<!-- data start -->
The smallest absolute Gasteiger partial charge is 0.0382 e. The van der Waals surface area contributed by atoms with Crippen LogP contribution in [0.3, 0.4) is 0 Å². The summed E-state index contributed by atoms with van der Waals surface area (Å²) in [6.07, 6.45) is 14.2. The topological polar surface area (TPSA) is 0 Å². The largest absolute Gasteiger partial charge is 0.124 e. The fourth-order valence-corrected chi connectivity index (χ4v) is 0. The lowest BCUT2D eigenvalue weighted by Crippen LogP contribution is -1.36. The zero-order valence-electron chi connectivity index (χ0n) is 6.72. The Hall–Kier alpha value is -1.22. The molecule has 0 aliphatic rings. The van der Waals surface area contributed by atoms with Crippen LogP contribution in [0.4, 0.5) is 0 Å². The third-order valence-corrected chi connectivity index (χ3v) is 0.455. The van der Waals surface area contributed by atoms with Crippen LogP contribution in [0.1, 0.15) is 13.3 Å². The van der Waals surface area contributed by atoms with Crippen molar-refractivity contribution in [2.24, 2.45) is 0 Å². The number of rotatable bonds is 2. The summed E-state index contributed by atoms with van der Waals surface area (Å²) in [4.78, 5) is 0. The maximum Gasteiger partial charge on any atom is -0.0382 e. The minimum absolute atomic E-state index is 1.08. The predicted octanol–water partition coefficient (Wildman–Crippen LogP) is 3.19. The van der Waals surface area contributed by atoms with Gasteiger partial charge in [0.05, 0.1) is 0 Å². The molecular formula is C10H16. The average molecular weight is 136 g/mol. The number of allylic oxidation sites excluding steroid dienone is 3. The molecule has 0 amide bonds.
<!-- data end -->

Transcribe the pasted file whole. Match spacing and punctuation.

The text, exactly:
The smallest absolute Gasteiger partial charge is 0.0382 e. The van der Waals surface area contributed by atoms with Crippen LogP contribution in [0.3, 0.4) is 0 Å². The summed E-state index contributed by atoms with van der Waals surface area (Å²) in [6.07, 6.45) is 14.2. The topological polar surface area (TPSA) is 0 Å². The largest absolute Gasteiger partial charge is 0.124 e. The fourth-order valence-corrected chi connectivity index (χ4v) is 0. The lowest BCUT2D eigenvalue weighted by Crippen LogP contribution is -1.36. The zero-order valence-electron chi connectivity index (χ0n) is 6.72. The Hall–Kier alpha value is -1.22. The molecule has 0 aliphatic rings. The van der Waals surface area contributed by atoms with Crippen LogP contribution in [0.4, 0.5) is 0 Å². The third-order valence-corrected chi connectivity index (χ3v) is 0.455. The van der Waals surface area contributed by atoms with Crippen LogP contribution in [0.1, 0.15) is 13.3 Å². The van der Waals surface area contributed by atoms with Crippen molar-refractivity contribution in [2.24, 2.45) is 0 Å². The number of rotatable bonds is 2. The summed E-state index contributed by atoms with van der Waals surface area (Å²) in [4.78, 5) is 0. The maximum Gasteiger partial charge on any atom is -0.0382 e. The minimum absolute atomic E-state index is 1.08. The predicted octanol–water partition coefficient (Wildman–Crippen LogP) is 3.19. The van der Waals surface area contributed by atoms with Gasteiger partial charge in [0.05, 0.1) is 0 Å². The molecular formula is C10H16. The average molecular weight is 136 g/mol. The number of allylic oxidation sites excluding steroid dienone is 3. The molecule has 0 amide bonds.